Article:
In This Article Carl Theodor Dreyer

  • Introduction
  • Online Resource
  • Books
  • Screenplays
  • Transcriptions
  • Writings
  • Interviews
  • Dreyer in Film Theory
  • Anthologies
  • Article-Length General Studies
  • Biographical Articles
  • Articles on Ecdotics
  • Articles on Music
  • Films about Dreyer

Cinema and Media Studies Carl Theodor Dreyer
by
Casper Tybjerg
  • LAST MODIFIED: 11 January 2018
  • DOI: 10.1093/obo/9780199791286-0282

Introduction

Carl Theodor Dreyer (b. 3 February 1889–d. 20 March 1968) was a Danish film director; in Danish usage, his middle name is normally abbreviated (Carl Th. Dreyer). Besides Denmark, Dreyer also worked in Sweden, Norway, Germany, and France, but he made only a small number of films in the course of a very long career (fourteen features from 1918 to 1964). Dreyer’s name has remained in the pantheon of great film directors, but several more recent writings about him argue that his critical reputation has declined somewhat. One of the great interests of Dreyer as a filmmaker is the length of his career and the variety of his output; some of his films seem similar to Griffith, some to Eisenstein, some to Antonioni; but this has also made it difficult to find a formula that easily sums him up as a filmmaker. The two strains of film criticism that regarded Dreyer with the greatest veneration were probably postwar humanist criticism, whether Christian or atheist, and high-modernist avant-garde formalism. Despite their very different concerns, Dreyer’s films were central to both of them. However, newer schools of film criticism have not been kind to either, dismissing them as old-fashioned. Moreover, the perception that Dreyer was a godly filmmaker promoting Christian beliefs, while widely questioned by Dreyer scholarship, is probably shared widely enough to make other film scholars who are uncomfortable with overt religiosity hesitant to focus their research on his work. Finally, the literature on Dreyer, while not overwhelmingly extensive, is in several different languages and it is often difficult to find outside major film studies research libraries. The most important books on Dreyer in French and Danish have not been translated into English (or vice versa), and this does seem to have held back at least some scholarly interest. This article prioritizes writings in English over writings in other languages, and newer writings over older. It largely excludes writings specifically about La Passion de Jeanne d’Arc, since that film has a full, separate Oxford Bibliographies article devoted to it, “The Passion of Joan of Arc.”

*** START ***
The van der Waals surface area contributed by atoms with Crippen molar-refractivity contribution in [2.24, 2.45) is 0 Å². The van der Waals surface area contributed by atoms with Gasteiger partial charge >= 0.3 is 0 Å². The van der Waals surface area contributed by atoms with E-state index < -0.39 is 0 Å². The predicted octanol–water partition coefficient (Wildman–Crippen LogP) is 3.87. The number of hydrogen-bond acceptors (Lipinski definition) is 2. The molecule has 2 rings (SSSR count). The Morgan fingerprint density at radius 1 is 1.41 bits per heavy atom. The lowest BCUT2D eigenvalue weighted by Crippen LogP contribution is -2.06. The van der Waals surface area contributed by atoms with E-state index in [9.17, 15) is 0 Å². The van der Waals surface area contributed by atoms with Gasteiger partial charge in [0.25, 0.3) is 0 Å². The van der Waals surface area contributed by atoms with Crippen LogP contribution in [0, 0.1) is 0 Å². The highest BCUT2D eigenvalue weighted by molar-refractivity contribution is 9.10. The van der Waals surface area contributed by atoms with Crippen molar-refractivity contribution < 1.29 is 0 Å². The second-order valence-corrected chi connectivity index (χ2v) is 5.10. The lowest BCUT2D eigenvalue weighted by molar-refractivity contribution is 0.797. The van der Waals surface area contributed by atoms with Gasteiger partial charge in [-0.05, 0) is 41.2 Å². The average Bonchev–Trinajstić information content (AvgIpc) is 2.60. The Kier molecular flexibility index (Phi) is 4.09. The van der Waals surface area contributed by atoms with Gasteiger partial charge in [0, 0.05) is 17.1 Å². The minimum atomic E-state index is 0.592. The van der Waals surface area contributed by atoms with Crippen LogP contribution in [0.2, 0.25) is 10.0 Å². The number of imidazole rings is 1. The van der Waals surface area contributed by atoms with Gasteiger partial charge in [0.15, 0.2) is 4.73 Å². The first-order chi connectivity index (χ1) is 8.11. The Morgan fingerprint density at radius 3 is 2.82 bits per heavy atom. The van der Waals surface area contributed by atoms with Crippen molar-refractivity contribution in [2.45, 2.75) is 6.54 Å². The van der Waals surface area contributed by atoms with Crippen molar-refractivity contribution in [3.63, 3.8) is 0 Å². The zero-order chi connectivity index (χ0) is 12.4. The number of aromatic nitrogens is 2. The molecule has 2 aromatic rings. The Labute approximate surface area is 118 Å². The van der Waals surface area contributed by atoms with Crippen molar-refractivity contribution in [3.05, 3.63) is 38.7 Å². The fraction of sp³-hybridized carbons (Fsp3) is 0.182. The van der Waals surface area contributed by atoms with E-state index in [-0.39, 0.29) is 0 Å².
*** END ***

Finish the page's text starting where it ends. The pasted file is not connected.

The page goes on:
Online Resource

The most important resource for anyone doing research on Dreyer is Carl Th. Dreyer: The Man and His Work, the website on Dreyer maintained by the Danish Film Institute. A few significant articles have been given their own entries in this article, but the site repays exploration.

  • Carl Th. Dreyer: The Man and His Work. Danish Film Institute.

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    The site contains a wealth of resources, including video, images, scanned screenplays (all Dreyer’s original scripts may be examined online), biographical articles, critical essays, and much more. Most of the writings on Dreyer are available in both Danish and English.

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